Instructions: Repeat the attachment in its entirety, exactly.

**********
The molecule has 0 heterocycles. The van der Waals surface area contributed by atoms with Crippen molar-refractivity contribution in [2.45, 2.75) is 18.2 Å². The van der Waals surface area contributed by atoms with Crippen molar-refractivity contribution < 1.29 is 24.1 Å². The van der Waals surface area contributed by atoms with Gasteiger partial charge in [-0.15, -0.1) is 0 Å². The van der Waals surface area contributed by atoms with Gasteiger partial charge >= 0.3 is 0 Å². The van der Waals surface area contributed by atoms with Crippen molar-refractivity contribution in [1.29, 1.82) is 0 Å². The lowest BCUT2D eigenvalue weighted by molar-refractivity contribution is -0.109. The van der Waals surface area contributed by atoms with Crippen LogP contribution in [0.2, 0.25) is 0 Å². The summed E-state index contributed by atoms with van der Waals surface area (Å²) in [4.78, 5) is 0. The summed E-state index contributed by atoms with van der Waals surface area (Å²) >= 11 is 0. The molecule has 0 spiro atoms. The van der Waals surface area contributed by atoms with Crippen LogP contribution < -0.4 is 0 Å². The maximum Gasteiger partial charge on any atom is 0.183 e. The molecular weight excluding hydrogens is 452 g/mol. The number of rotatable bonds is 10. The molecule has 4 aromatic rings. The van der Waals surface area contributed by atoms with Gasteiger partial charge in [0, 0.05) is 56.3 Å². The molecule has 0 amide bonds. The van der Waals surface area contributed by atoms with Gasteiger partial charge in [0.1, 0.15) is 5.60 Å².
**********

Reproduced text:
The molecule has 0 heterocycles. The van der Waals surface area contributed by atoms with Crippen molar-refractivity contribution in [2.45, 2.75) is 18.2 Å². The van der Waals surface area contributed by atoms with Crippen molar-refractivity contribution < 1.29 is 24.1 Å². The van der Waals surface area contributed by atoms with Gasteiger partial charge in [-0.15, -0.1) is 0 Å². The van der Waals surface area contributed by atoms with Gasteiger partial charge >= 0.3 is 0 Å². The van der Waals surface area contributed by atoms with Crippen molar-refractivity contribution in [1.29, 1.82) is 0 Å². The lowest BCUT2D eigenvalue weighted by molar-refractivity contribution is -0.109. The van der Waals surface area contributed by atoms with Crippen LogP contribution in [0.2, 0.25) is 0 Å². The summed E-state index contributed by atoms with van der Waals surface area (Å²) in [4.78, 5) is 0. The summed E-state index contributed by atoms with van der Waals surface area (Å²) >= 11 is 0. The molecule has 0 spiro atoms. The van der Waals surface area contributed by atoms with Crippen LogP contribution < -0.4 is 0 Å². The maximum Gasteiger partial charge on any atom is 0.183 e. The molecular weight excluding hydrogens is 452 g/mol. The number of rotatable bonds is 10. The molecule has 4 aromatic rings. The van der Waals surface area contributed by atoms with Gasteiger partial charge in [0, 0.05) is 56.3 Å². The molecule has 0 amide bonds. The van der Waals surface area contributed by atoms with Gasteiger partial charge in [0.1, 0.15) is 5.60 Å².